From the final layout of the design for Schröder House, it is possible to deduce the philosophy of Truss Schröder on how a child could be prepared for adulthood. The mother and her two sons had their own rooms and the two daughters shared a room. Each room had a sink as a water source and as a site for washing, a cupboard for storage, and an electrical outlet which could be used for cooking. The room of each child had its own exterior exit, meaning that the children could come and go on their own recognizance. The family members could make their own meals and eat when they wanted. To that end there was a stove on the second floor in an eat-in kitchen, a very modern innovation, which was on the ground floor, where there was a library that could be shared by all. 

One of the basic tenets of De Stijl was the social value of collaboration as played out in the Schröder House. Theo Van Doesburg wrote of a geestelijke gemeenschap or a spiritual community, a Dutch concept related to the Utopian desire for a better society, a dream related to the horrors of the Great War. The uniquely Dutch ideas about community that set the De Stijl architecture apart from the other Modernist examples, were also articulated by Rietveld who explained his practice in terms of verbinding. Verbinding is not just a design term, it is also a socially loaded term, meaning in carpentry terms, the place there one element encounters another but then extends beyond it. 

As seen in the exterior lines of yellow or red or blue on the outside of the home and as found in the Red and Blue chair, Rietveld referred to joints or intersections, the place were there was a junction. But each element of the joining remained distinct and independent, like the children in the Schröder House. If one thinks of the house as expressing a modern set of relationships, a collaboration or a samenwerking among family members. While independence is prized there is also interdependence among the parts as they work together. Another word Rietveld used was beelding which apparently meant that his method of putting pieces of wood together had an analogy to the ways in which members of society interacted cooperatively. 

Beelding can be seen when considering how the planes of the Schröder House should be placed. For example, at the entry to the home, a vertical black column that appears to hold a cantilevered balcony in place extends slightly above the railings, as does an apparent punctuation, a vertical red slab jutting above a white horizontal railing crossing a row of ground floor windows. On a larger scale, it becomes clear that the home is fronted with a series of geometric slabs or planes of various sizes, placed or arranged as if Mondrian were composing a painting. Nowhere do these segments come together or line up—they are always active becoming flush only when they touch the ground. As with a Mondrian composition, this house is a design by someone used to designing on a small scale, an artist who thinks in parts and who, while understanding the need for harmony and balance, key aspects of De Stijl philosophy, also thinks about asymmetry or the verbinding, the juncture when the parts join together. I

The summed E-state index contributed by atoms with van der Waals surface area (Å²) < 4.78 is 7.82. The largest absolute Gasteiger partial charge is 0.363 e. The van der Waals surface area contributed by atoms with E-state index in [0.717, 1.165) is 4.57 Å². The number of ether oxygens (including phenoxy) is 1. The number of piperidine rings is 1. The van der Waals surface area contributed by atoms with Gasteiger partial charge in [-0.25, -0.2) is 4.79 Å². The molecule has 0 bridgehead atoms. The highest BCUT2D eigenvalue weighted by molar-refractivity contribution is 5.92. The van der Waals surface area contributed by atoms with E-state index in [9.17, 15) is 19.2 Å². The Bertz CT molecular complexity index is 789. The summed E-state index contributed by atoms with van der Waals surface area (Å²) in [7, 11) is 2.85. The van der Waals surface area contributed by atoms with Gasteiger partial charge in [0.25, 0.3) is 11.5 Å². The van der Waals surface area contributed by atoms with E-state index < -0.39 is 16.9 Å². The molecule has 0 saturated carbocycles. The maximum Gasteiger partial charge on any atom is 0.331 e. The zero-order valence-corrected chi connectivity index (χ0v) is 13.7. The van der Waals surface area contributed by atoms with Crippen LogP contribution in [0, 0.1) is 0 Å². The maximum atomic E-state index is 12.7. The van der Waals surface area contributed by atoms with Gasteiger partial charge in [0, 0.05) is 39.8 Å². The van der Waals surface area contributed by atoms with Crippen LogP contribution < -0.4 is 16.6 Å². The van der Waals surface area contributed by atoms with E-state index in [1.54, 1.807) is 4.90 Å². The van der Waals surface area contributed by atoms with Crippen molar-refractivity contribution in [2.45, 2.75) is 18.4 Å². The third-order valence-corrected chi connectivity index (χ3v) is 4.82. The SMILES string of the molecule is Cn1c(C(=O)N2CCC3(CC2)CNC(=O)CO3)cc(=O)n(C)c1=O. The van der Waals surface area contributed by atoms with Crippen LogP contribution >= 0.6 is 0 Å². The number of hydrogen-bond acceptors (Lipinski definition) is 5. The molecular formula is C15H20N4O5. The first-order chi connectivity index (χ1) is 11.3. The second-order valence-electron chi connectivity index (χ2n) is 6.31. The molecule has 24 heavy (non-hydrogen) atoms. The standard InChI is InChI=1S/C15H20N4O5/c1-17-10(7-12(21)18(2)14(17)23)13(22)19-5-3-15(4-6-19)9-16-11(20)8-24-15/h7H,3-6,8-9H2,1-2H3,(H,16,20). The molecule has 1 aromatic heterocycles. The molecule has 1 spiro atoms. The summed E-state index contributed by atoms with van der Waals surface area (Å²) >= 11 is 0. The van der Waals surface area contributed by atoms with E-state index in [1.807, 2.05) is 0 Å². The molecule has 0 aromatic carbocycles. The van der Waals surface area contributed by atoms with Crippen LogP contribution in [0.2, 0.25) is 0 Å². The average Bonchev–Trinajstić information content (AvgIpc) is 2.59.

ndeed the collaboration of Rietveld, Mondrian, and the very modern woman, Truss Schröder, came together and went in different directions for distinct reasons, but, in the end, the Schröder House was among the first that suited the needs of the modern family and the modern community. In the same year the home was completed in 1924, Theo van Doesburg wrote an architectural manifesto, stating that “the new architecture has broken through the wall, thus destroying the separateness of inside and outside.” He spoke of “a new, open plan, totally different form the classic one, in that interior and exterior spaces interpenetrate.” In the same way, the lines of a Mondrian painting conceivably can be extended in the imagination beyond the frame, making the painting conceptually boundless. Mondrian himself echoed the concerns of Truss Schröder who was a modern woman who was attempting to find her place in the world. “For the present,” he said, “we still live in the midst of the old!” Mondrian continued, speaking figuratively, “We live as strangers in another man’s house, with another man’s furniture, carpets, utensils, paintings! If we go out into the streets, they too are alien to us.” Gerritt Rietveld and Truss Schröder joined together in a collaborative venture to build a modern home on an overlooked site in Utrecht where a modern family might construct a modern life in a modern building. Later, the architect himself moved into the home with the widow, and realized how inconvenient it was to live in a work of art and longed for homey conveniences.